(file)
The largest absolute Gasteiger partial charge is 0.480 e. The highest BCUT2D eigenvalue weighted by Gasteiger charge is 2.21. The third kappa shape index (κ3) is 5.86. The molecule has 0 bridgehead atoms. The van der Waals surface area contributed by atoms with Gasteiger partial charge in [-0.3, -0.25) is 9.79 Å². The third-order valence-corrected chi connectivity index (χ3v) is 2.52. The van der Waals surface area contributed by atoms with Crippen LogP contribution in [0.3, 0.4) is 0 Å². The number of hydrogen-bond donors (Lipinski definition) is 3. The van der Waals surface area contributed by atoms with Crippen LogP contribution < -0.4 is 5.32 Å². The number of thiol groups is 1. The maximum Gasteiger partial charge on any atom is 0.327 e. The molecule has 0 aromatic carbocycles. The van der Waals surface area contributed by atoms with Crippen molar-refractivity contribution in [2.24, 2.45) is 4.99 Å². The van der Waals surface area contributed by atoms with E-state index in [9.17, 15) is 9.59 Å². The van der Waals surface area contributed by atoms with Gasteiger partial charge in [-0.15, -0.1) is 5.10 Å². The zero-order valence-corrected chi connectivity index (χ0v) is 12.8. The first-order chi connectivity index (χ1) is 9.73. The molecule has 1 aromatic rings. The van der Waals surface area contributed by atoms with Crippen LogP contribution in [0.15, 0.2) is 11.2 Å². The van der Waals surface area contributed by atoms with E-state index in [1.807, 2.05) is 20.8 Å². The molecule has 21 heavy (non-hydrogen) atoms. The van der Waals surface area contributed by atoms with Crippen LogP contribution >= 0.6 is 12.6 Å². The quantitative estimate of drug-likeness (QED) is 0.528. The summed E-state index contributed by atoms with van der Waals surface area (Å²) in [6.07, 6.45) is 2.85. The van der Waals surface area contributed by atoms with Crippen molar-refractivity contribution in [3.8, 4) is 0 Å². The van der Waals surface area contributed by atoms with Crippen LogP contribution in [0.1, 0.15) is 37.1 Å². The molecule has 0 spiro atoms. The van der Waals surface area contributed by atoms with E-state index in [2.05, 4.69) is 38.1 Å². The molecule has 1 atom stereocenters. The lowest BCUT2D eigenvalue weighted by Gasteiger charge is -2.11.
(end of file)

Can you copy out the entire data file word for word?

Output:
The largest absolute Gasteiger partial charge is 0.480 e. The highest BCUT2D eigenvalue weighted by Gasteiger charge is 2.21. The third kappa shape index (κ3) is 5.86. The molecule has 0 bridgehead atoms. The van der Waals surface area contributed by atoms with Gasteiger partial charge in [-0.3, -0.25) is 9.79 Å². The third-order valence-corrected chi connectivity index (χ3v) is 2.52. The van der Waals surface area contributed by atoms with Crippen LogP contribution in [0.3, 0.4) is 0 Å². The number of hydrogen-bond donors (Lipinski definition) is 3. The van der Waals surface area contributed by atoms with Crippen LogP contribution < -0.4 is 5.32 Å². The number of thiol groups is 1. The maximum Gasteiger partial charge on any atom is 0.327 e. The molecule has 0 aromatic carbocycles. The van der Waals surface area contributed by atoms with Crippen molar-refractivity contribution in [2.24, 2.45) is 4.99 Å². The van der Waals surface area contributed by atoms with E-state index in [9.17, 15) is 9.59 Å². The van der Waals surface area contributed by atoms with Gasteiger partial charge in [-0.15, -0.1) is 5.10 Å². The zero-order valence-corrected chi connectivity index (χ0v) is 12.8. The first-order chi connectivity index (χ1) is 9.73. The molecule has 1 aromatic rings. The van der Waals surface area contributed by atoms with Crippen LogP contribution in [0.15, 0.2) is 11.2 Å². The van der Waals surface area contributed by atoms with E-state index in [1.807, 2.05) is 20.8 Å². The molecule has 21 heavy (non-hydrogen) atoms. The van der Waals surface area contributed by atoms with Crippen LogP contribution >= 0.6 is 12.6 Å². The quantitative estimate of drug-likeness (QED) is 0.528. The summed E-state index contributed by atoms with van der Waals surface area (Å²) in [6.07, 6.45) is 2.85. The van der Waals surface area contributed by atoms with Crippen molar-refractivity contribution in [3.8, 4) is 0 Å². The van der Waals surface area contributed by atoms with Crippen LogP contribution in [0.1, 0.15) is 37.1 Å². The molecule has 0 spiro atoms. The van der Waals surface area contributed by atoms with E-state index in [2.05, 4.69) is 38.1 Å². The molecule has 1 atom stereocenters. The lowest BCUT2D eigenvalue weighted by Gasteiger charge is -2.11.